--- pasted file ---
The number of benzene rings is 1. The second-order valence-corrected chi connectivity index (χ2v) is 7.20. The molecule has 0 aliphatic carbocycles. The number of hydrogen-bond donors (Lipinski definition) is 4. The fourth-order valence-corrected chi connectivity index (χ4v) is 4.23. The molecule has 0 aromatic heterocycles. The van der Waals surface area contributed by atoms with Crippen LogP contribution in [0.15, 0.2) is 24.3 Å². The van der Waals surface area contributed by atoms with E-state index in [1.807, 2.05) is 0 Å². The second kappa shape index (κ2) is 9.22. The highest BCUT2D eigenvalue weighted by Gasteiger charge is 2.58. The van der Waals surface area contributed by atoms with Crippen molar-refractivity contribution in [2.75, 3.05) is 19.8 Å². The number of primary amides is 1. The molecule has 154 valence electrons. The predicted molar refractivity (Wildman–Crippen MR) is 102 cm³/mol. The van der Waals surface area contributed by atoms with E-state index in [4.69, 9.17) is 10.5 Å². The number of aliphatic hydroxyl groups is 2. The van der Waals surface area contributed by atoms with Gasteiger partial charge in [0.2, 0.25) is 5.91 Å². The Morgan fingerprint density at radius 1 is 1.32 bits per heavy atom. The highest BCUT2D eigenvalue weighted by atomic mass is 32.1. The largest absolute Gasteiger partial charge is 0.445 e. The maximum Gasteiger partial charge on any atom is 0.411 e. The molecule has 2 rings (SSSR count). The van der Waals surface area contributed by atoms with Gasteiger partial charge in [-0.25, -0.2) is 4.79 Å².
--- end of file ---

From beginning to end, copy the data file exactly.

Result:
The number of benzene rings is 1. The second-order valence-corrected chi connectivity index (χ2v) is 7.20. The molecule has 0 aliphatic carbocycles. The number of hydrogen-bond donors (Lipinski definition) is 4. The fourth-order valence-corrected chi connectivity index (χ4v) is 4.23. The molecule has 0 aromatic heterocycles. The van der Waals surface area contributed by atoms with Crippen LogP contribution in [0.15, 0.2) is 24.3 Å². The van der Waals surface area contributed by atoms with E-state index in [1.807, 2.05) is 0 Å². The second kappa shape index (κ2) is 9.22. The highest BCUT2D eigenvalue weighted by Gasteiger charge is 2.58. The van der Waals surface area contributed by atoms with Crippen molar-refractivity contribution in [2.75, 3.05) is 19.8 Å². The number of primary amides is 1. The molecule has 154 valence electrons. The predicted molar refractivity (Wildman–Crippen MR) is 102 cm³/mol. The van der Waals surface area contributed by atoms with E-state index in [4.69, 9.17) is 10.5 Å². The number of aliphatic hydroxyl groups is 2. The van der Waals surface area contributed by atoms with Gasteiger partial charge in [0.2, 0.25) is 5.91 Å². The Morgan fingerprint density at radius 1 is 1.32 bits per heavy atom. The highest BCUT2D eigenvalue weighted by atomic mass is 32.1. The largest absolute Gasteiger partial charge is 0.445 e. The maximum Gasteiger partial charge on any atom is 0.411 e. The molecule has 2 rings (SSSR count). The van der Waals surface area contributed by atoms with Gasteiger partial charge in [-0.25, -0.2) is 4.79 Å².